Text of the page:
A SPARROW BEAK JUG CONUNDRUM – an article by Eric Knowles

A SPARROW BEAK JUG CONUNDRUM – an article by Eric Knowles

 A Sparrow Beak Jug Conundrum

In a previous article I discussed the merits of collecting small porcelains especially after downsizing or simply living in a relatively modest size home.

Having suggested several types of porcelain forms, of equally modest size, it occurred to me that I had been somewhat remiss in failing to mention the humble whilst often splendid English porcelain sparrow beak jugs of the mid to late 18th century.

Until our shop in Tunbridge Wells, sorry ‘Royal’ Tunbridge Wells is finally up and running in early 2020 – due to a series of frustrating hitches which I will simply gloss over at the moment – working at the Kent home of co-owners is somewhat demanding when it comes to a growing lack of space and the need to forever watch your feet!

The storerooms are groaning with the sheer volumes of good quality glass, porcelains and much more whilst the logistics of registering, cataloguing and photographing every single item that will feature in our online website has to be seen to be believed. This often means a living room carpet playing host to a constant stream of fabulous objects in need of research and cataloguing at a rapid rate of knots before the next day’s consignments arrive, either in our van or by post.

Having arrived one morning, after my two-hour drive around the notorious M25 , I found four various sparrow beak jugs awaiting to be catalogued. Most appeared to date from about 1760 to 1780; three were definitely Liverpool and the fourth posed a question…Having a much whiter body than the others it featured a polychrome Chinoiserie pattern of a seated gentleman, but with no evidence of feet, beside a table with the reverse showing a skeletal tree in iron red and a top rim with a scallop type narrow band in the same colour.

Having done some further research at home I came across a near identical character sporting the same exotic hairstyle in Maurice Hillis’s landmark book 'Liverpool Porcelain 1756-1804' and what’s more this gent was also conspicuous by his lack of feet. The Chinese figure was also hand-painted in coloured enamels, but on a Liverpool porcelain coffee can, featuring a similar iron-red narrow band and made in the factory of John Pennington in about 1772-1780.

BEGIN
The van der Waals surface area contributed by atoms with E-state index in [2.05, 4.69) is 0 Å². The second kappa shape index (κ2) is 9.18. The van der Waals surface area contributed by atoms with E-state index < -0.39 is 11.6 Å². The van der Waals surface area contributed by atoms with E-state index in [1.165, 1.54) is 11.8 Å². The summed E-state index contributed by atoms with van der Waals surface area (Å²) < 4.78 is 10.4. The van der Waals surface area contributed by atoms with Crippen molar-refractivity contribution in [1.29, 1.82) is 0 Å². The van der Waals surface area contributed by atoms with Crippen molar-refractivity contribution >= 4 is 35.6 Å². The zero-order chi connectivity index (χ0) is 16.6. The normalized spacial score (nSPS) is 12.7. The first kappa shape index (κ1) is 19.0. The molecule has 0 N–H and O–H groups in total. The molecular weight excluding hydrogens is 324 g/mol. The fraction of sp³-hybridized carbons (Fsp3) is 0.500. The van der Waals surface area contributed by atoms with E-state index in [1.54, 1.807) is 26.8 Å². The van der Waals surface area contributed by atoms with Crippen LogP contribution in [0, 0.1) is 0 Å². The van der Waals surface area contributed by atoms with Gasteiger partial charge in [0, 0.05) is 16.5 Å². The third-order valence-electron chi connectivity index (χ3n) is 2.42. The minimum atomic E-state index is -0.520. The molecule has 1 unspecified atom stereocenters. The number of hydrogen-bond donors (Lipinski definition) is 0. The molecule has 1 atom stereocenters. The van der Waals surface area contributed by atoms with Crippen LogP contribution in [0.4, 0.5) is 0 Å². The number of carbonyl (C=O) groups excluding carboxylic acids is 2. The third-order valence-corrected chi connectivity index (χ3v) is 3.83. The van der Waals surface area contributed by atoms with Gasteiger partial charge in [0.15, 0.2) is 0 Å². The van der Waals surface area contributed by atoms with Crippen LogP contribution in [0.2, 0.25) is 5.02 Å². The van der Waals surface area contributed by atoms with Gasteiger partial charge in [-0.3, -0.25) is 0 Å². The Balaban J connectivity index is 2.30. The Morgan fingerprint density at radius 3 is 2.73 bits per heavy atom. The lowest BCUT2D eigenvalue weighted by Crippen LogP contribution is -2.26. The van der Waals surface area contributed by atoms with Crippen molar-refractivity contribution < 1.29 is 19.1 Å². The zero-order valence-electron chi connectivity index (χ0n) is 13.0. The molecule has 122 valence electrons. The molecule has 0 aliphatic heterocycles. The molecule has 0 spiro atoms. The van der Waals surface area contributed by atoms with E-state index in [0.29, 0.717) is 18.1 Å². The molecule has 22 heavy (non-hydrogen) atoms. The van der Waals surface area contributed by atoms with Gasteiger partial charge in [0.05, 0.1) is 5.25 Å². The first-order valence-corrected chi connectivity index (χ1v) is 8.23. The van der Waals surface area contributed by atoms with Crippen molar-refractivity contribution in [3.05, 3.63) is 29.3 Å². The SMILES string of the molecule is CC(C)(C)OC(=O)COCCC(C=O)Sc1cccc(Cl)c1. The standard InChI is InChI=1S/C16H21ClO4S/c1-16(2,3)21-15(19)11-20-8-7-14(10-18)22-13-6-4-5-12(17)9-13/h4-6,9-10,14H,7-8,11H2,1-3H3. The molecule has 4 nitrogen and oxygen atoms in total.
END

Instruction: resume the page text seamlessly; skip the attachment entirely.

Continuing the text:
However our sparrow beak jug possessed a relief moulded ‘S’ within an incised circle on the base which, needless to say, had us all thinking why an ‘S’ on what, I had potentially perceived, to be a Liverpool porcelain jug? Now, I am not one to name drop but over the years I have been able to claim several ceramic luminaries as either friends – or at least acquaintances – and several having been introduced to me by my parents as long-time members of the Northern Ceramic Society.

One couple I have come across more often than most just happen to be Lyn and her husband Maurice Hillis – yes the very same! Consequently, I decided to go direct to the ‘Font’ and telephoned Lyn and Maurice for their thoughts. Having sent images of the jug and the mark, Maurice came back to me and was quite adamant that the jug was not Liverpool and in the back of his mind felt sure that he had seen this jug before, about 15 years ago. This was at an exhibition held at the Ironbridge Gorge Museum and titled ‘Caughley in Colour’. After nipping upstairs, he returned with their copy of the catalogue and ‘Bingo’ the same jug was featured but with no mention of the relief moulded ‘S’ mark and which Maurice readily admitted to not come across such a mark before.

Most Caughley porcelains carry an underglaze blue ‘S’ or a ‘C’, which is often confused with a Worcester crescent mark, or are impressed ‘Salopian’ (remembering that the factory was located in Shropshire which today is often abbreviated to ‘Salop’ on postal addresses). However, the use of a relief moulded ‘S’ does beg the question could our jug be unique or do others exist?

Any reader/collectors who know of any other Caughley wares with this same mark are invited to get in touch with yours-truly here at scottishantiques.com

Good Luck and thank you Maurice and Lyn!


Eric Knowles FRSA

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